I suppose the obvious topic for me to write about these days would be the whole affair surrounding Kim Davis. That’s precisely why I haven’t felt the desire to write about it. It’s too obvious. I keep feeling that by this point nobody should need me to spell out how I would feel about such nonsense: she broke the law and even if she didn’t deserve legal repercussions she certainly shouldn’t be allowed to keep her job. Apparently she’s going back to work despite the fact that she’s publicly saying she still won’t issue marriage licenses to gay and lesbian couples. Religious freedom is the freedom to practice your religion, not take away the freedom from somebody who doesn’t share the same beliefs as you. Besides all of that, her beliefs are just plain wrong.

There, I got my opinions about it out of the way. So why keep going on about it? That’s precisely my problem. People keep on giving this one morally corrupt government clerk far more publicity than she deserves. Yes, she did wrong and will continue to do wrong. Yes, this is an important story after the U.S. Supreme Court ruling in favor of same-sex marriage. This country still has these conservative hurdles to jump over. But there’s a fine line between choosing a news story to represent the next step in the overall narrative and focusing on one person too much.

To write about her is to indirectly write about the people who have not gotten marriage licenses because of archaic views. Why not also write about the same-sex couples who are getting married? Okay, we acknowledge that there is still wrong going on in the world. But what about the positive, progressive news? Then we can see that not all is lost. By focusing too much on the views of the religious nuts we’re giving those views too much exposure. I’ve been leaning towards Richard Dawkin’s arguments that by debating Creationists we’re giving too much air time to their bad ideas. Perhaps we’re doing the same by giving Davis too much news coverage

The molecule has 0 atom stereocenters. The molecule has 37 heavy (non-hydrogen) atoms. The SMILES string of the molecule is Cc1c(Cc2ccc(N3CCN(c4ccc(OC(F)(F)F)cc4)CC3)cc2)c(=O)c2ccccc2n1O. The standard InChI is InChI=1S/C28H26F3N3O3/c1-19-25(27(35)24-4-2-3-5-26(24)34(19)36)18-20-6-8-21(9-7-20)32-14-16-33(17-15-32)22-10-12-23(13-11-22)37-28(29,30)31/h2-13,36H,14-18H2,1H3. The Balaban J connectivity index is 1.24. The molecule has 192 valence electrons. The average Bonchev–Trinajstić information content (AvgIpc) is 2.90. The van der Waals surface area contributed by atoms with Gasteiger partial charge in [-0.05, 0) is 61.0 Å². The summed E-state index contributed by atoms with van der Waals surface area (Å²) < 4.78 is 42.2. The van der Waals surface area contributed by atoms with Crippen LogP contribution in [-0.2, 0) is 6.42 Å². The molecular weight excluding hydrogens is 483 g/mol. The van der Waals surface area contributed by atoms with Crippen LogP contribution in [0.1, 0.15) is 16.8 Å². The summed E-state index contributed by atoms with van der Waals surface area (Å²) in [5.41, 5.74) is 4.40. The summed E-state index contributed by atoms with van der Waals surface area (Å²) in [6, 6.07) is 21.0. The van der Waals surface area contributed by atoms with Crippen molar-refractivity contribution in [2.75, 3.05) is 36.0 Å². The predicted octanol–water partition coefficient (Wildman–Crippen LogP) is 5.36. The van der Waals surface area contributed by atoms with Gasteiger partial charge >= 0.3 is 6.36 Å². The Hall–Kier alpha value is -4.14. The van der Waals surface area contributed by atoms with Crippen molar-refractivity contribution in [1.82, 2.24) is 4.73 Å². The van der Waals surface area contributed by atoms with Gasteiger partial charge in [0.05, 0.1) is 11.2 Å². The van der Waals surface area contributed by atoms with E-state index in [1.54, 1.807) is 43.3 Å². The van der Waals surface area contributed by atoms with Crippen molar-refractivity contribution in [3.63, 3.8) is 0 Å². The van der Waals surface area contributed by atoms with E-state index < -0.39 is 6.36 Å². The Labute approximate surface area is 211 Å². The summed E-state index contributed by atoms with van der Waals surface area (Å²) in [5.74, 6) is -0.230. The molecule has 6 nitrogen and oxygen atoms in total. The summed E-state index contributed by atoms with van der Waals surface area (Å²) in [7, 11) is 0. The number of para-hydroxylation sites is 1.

This is all aside from my previously mentioned views that the only reason that I don’t believe in marriage at all; if we’re going to allow any marriage we should include those that include gay and lesbian couples. I only agree with marriage when it’s done with its original intent—as a means to control heritage. To that end I couldn’t care less what kind of romance, if any, is involved. As the law can’t recognize religion in any of its other aspects, marriage shouldn’t also be touched by religion.

I suppose if I keep going on I’ll be just as guilty of what I’m complaining about as anybody else. I can hide behind the fact that my little blog isn’t nearly as widely read as the mainstream news organizations. But if I can get any idea out there and circulating, it would be this: let’s focus more on the positive aspects of the recent Supreme Court ruling, and less on the bigotry. We shouldn’t ignore it, of course. But by showing the positive, hopefully we’ll generate more of the positive.

Atheist blogging. #Bangladesh #atheism #writing #blogging

As I was trying to think of a topic for today’s blog post, I decided to search Yahoo!’s news section with the word “atheist.” I figured I haven’t written on that subject for a while. Then I saw a whole set of links to news stories covering atheist bloggers from Bangladesh who were killed recently. I have to say that wasn’t encouraging. I don’t fear for my life around here, aside from which this blog isn’t that widely read (although, again, I don’t always believe WordPress’ stats). Nonetheless, it seems like out of any subject that I write or even talk about, no matter how lightly, my atheism gets more reaction from people than anything else.

I find this odd considering that I’m not promoting atheism. I’m only expressing my own views. I look at religion in disdain but know I can do very little about it, so I take a non-interventionist stance. In other words, don’t preach to me and I won’t preach to you. I would like to say that I don’t care what others believe as long as they don’t try to get me to believe it to but I can’t honestly say that. Still, I just don’t have the time or energy to change others, so I try to limit myself to expressing what my views are. If that gets somebody else to think, then that’s great. If not, then I’ll live with that.

Still, just saying that I have these views, without even going into what they are, tends to rile up some people. They behave as if they’re under attack. Then they start to debate with me, as if I didn’t have anything better to do. Sometimes they won’t debate me or take a defensive stance, but still act really offended, giving me looks like “How dare you not believe the same thing I do?” I need to figure out a look that says “Because I wasn’t brainwashed into believing what you do.”

But hey, like I said, at least I don’t fear for my life. Even if there was the possibility of extremists coming around here killing those they worried would spread a different point of view, mine isn’t spreading very far. Even if this one post gets a lot of reads, I’m willing to bet that the majority of people that read it either know me or have similar points of view in the first place.